How to Get a Merchant Cash Advance for Startups
When a company is just starting out, it generally has limited financing options. Traditional banks often won’t give newer companies a second look, since businesses with a limited operating history are riskier from a lender’s perspective. In that case, a merchant cash advance might seem like a good choice, since it doesn’t typically require good credit. However, a true startup won’t yet have reliable incoming sales to sell to a financing company. In most cases, startup businesses have their best shot at good financing through alternative sources of capital, such as Seek Business Capital.
How Does It Work?
What Are the Rates?
Am I Eligible?
How Much Can I Get?
What Documents Do I Need?
What Are the Terms?
Companies like Seek Business Capital aim to hook up newer or startup businesses with the capital they need to operate and grow. One of the benefits of using this type of specialty financing company is that it can provide business consultants that understand your financing needs and can offer you more flexible solutions. Although a merchant cash advance may not be possible, speaking with a company like Seek Business Capital is a good first step towards understanding the options you may have available.
The reality of being a startup company is that you’re likely going to face higher interest rates no matter which type of financing you secure. That’s not a personal judgment of your company or your business model, it’s just how the dollars and sense of the risk-reward calculation break down. Without a proven ability to earn profits and pay off your debts, it’s harder for lenders to offer you the best available rates.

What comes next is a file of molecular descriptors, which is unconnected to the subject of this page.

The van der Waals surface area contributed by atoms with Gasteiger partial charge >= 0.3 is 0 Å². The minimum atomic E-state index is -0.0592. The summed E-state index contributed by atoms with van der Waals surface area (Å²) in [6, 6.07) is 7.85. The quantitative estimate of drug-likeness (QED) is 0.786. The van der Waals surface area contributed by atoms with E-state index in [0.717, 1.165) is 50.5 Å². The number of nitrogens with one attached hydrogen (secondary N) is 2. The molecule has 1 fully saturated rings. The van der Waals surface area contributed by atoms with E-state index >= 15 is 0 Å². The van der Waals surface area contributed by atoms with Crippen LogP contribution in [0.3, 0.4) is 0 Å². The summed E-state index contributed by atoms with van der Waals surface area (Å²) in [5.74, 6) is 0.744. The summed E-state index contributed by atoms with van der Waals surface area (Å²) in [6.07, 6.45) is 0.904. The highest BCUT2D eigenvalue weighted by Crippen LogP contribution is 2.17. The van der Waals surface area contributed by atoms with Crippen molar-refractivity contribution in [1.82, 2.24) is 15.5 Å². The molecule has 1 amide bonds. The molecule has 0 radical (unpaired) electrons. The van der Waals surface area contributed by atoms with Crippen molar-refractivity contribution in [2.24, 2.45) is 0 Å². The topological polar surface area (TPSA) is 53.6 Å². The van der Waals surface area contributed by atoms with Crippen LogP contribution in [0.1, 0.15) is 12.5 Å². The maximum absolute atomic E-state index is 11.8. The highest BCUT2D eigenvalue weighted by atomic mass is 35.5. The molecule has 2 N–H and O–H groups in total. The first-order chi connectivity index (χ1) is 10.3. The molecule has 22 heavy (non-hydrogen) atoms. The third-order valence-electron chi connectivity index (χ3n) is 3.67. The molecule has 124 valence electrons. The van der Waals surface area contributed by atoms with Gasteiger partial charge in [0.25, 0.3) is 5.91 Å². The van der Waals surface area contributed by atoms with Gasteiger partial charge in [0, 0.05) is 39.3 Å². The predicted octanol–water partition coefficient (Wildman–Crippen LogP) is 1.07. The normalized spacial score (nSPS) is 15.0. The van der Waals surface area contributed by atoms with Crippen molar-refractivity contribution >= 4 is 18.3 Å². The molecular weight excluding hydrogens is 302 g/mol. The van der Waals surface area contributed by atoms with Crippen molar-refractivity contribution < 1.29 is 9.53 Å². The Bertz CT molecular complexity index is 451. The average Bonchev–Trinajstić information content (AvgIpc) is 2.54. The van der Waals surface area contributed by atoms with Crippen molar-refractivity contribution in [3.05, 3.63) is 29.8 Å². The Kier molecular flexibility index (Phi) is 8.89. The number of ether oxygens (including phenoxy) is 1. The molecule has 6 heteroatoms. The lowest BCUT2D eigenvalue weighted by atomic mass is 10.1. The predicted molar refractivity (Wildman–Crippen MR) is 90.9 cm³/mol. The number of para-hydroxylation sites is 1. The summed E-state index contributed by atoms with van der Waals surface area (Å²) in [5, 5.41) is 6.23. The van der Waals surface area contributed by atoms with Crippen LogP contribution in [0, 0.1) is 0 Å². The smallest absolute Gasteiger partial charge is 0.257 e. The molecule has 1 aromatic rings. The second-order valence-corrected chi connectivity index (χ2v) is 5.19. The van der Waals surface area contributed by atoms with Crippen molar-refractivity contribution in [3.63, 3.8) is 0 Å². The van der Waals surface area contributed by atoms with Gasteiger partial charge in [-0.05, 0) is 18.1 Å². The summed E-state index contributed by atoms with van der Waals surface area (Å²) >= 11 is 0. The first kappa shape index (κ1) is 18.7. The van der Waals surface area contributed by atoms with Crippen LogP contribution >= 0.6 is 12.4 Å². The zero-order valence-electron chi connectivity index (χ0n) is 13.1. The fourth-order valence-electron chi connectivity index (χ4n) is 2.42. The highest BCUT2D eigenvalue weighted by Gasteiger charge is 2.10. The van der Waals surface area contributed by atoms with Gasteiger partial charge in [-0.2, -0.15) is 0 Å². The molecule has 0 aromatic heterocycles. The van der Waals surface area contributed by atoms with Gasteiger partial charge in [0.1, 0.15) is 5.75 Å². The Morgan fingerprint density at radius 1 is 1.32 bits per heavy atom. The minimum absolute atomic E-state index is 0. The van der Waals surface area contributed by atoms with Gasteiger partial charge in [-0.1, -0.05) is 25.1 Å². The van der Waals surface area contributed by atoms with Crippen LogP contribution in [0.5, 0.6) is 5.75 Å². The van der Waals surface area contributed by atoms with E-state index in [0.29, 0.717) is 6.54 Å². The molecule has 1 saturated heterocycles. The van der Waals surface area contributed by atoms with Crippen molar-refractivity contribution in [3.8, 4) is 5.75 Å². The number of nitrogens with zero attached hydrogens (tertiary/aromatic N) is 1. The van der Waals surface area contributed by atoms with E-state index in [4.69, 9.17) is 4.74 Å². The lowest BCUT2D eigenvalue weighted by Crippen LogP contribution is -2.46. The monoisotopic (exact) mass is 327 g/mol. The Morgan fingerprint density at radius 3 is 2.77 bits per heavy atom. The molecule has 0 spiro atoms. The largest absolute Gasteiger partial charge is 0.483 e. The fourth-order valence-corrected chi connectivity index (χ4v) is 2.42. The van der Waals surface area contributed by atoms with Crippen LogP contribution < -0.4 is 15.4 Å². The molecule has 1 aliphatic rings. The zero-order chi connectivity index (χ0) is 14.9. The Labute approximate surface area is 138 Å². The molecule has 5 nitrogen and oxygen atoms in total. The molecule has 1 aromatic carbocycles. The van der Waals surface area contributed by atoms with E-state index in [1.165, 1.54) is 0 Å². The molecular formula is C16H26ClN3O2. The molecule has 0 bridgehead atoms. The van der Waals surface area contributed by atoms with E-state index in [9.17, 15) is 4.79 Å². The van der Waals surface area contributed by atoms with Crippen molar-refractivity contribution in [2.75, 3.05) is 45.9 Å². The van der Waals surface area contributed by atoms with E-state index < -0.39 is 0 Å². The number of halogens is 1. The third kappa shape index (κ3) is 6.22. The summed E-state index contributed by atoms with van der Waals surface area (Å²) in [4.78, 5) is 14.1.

This doesn’t mean that there’s no hope for your startup company to obtain decent financing, however. Working with alternative financing sources like Seek Business Capital can open up various forms of specialty loans, including a 0% introductory APR on many loans, with a variable rate thereafter.
Beyond the difficulty in getting good interest rates as a startup, it can often be hard to qualify for any loan at all. Most lenders, especially traditional banks, are interested in rising cash flow, profitability and a long operating history before they’ll issue any loans. Thus, startups are behind the eight ball from the start, as those financial characteristics are typically in short supply.
Eligibility for a loan isn’t entirely based on operating history, however. Think about it this way — every company you do business with yourself started from somewhere and no doubt got some funding along the way. Although your path as a startup may be harder, with the right documentation you can likely find a willing lender.
What can help with your quest for funding as a startup is to have a clearly written business plan. A merchant cash advance is usually not an option since your cash flow has yet to begin, but if you can chart out a reasonable path for future profits, you can often work with an alternative funding source to get your needed capital. Once you’ve got your initial funding in place and your business is operational, then you can consider the next step, merchant cash advance.